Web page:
by Dave Geeting
Cardinal fans and Cub fans. Democrats and Republicans. Those who keep up with the Kardashians and those who should be allowed to vote. Country music fans and country music haters. While no end is in sight to the strife between the first three aforementioned warring factions, there may be hope for the fourth. Snooty, holier-than-thou, if more than ten people like it then I can't alternative rock fans, meet overall-wearin', NASCAR-lovin', tobacco-chewin' country music fans. There is a bridge that spans the treacherous waters of your discord. That bridge goes by Kelly Hogan.
Many other current artists dwell somewhere on the spectrum between country and alternative rock: Wilco, Ryan Adams, Band of Horses and the Avett Brothers are at the very least heavily influenced by country. Even the most strident fan of the alternative rock genre is careful to pay proper respect to certain country legends of yore, such as Johnny Cash, Willie Nelson and Loretta Lynn.
Personally, I've always felt this was more for show, because the next time a friend of mine plays a Willie Nelson song in my presence will be the first. Kelly Hogan is uniquely suited to please both factions, as she is more country than the Avett Brothers, without allowing herself to sound like the Judd sisters.
Heretofore best-known as a backup singer and contributor to Neko Case, Hogan has also collaborated with Andrew Bird, Mavis Staples and Jakob Dylan. She had two prior solo releases of little fanfare, the more recent of which, Because it Feels Good, dropped in 2001 (possibly even pre-dating the term "dropped").
St. Louis received a welcome re-introduction to Kelly Hogan on June 7 at Twangfest 16, an event whose name hardly suggests artists that will appeal to the alternative music scene, and delivered one of the highlight performances, blowing the low ceiling off the Duck Room. With her latest album, however, Hogan reaches her professional apex, laying her life and experiences out in varying styles that include not only country, but pop and blues.
Two notes into I Like to Keep Myself in Pain, it sounds like Kelly Hogan might be another of the myriad artists readily available for sale at Wal-Mart (or "the Wal-Mart", to most country fans). She begins "Dusty Groove" with a quick breath and a twangy "even in an evenin' gown". Uh-oh. Sounds like someone is about to jump into a pick-up truck and go square dancing with her ne'er-do-well boyfriend. However, something interesting happens on the way to the hootenanny: a thoughtful, well-written song that seems to be about a girl feeling unsure of how to end her oppressive and probably abusive relationship. Rather than lay out all the clichéd ways that this no-good man is causing this sadness, they are enumerated in "a laundry list in a clenched fist never meant to be shown."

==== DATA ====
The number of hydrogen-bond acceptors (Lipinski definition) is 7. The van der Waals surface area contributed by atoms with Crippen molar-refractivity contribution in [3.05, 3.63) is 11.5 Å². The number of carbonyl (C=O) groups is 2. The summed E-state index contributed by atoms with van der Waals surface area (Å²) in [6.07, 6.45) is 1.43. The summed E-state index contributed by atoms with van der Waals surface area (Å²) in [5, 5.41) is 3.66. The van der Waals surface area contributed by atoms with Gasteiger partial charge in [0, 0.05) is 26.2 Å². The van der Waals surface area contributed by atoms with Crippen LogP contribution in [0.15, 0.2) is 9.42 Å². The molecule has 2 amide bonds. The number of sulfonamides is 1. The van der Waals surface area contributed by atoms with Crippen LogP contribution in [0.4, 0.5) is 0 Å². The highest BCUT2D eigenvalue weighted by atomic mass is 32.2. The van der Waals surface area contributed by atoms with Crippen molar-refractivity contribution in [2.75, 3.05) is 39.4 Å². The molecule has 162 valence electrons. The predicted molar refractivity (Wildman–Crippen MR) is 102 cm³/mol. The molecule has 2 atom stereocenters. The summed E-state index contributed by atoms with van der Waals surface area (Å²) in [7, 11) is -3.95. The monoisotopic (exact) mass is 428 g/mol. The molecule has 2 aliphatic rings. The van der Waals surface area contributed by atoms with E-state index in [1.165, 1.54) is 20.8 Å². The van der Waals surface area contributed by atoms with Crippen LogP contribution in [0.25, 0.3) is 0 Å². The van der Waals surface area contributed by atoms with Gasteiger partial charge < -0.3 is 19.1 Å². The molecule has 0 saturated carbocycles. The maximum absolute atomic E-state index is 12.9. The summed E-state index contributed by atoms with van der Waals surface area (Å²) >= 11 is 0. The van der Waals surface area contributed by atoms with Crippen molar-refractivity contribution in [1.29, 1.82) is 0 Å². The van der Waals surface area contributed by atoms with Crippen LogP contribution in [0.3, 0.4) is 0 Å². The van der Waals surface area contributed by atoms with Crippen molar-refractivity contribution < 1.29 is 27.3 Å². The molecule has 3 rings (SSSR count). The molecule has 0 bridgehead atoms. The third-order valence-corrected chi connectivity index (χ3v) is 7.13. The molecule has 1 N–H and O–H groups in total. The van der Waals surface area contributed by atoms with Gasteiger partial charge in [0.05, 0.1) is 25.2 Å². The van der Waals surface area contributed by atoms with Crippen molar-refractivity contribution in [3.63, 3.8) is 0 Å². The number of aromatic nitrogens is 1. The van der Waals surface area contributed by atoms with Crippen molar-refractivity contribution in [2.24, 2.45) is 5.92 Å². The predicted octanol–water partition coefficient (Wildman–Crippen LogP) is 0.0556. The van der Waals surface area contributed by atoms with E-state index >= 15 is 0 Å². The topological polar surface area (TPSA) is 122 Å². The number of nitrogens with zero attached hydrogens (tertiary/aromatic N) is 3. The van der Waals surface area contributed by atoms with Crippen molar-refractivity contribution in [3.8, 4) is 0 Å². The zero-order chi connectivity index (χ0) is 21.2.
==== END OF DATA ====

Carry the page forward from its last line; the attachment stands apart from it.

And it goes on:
On the next track, "I Guess We Just Can't Have Nice Things," Hogan describes a "humble home" where a substandard husband has "made a wreck of everything again." Among the items not to be found in an IKEA are a coffee table/footrest with rings left by a whiskey glass, a chair burned by cigarettes, a broken lamp and a hole in every wall. Sure, to a great majority of country music fans, a home with a chair AND a coffee table may sound like some kind of paradise, but the "teardrop on each pillow" and the bedroom door which is shut to "hide our broken dreams" reveal this song is about much more than a wife complaining about a lunkheaded husband.
In "Haunted", Hogan de-emphasizes the guitar in favor of the organ in a poppy song that could just as easily have been performed by her friends the New Pornographers. "Daddy's Little Girl" would be a perfect substitute for the nausea-inducing "Daughters" by John Mayer at father-daughter dances were it not for the unfortunate use of the word "crotch" (but in Hogan's defense, what was she supposed to rhyme with "Scotch"?).
Hogan seems to instinctively know exactly where the line is between alt-country (or "ya'll-ternative" if you prefer) and the largely irredeemable pop country genre, and while she may two-step all over it, she manages not to cross it. Many of the famous country tropes are here, to be sure: A man who done a woman wrong, whiskey, cigarettes, church, county fairs, transistor radio, the phrase "number one with a bullet." But so is a magnificent, strong, confident voice -- one that is seasoned, soulful and tinged with sorrow yet somehow still hopeful -- with many stories to tell. Fans of all types of music should listen to them.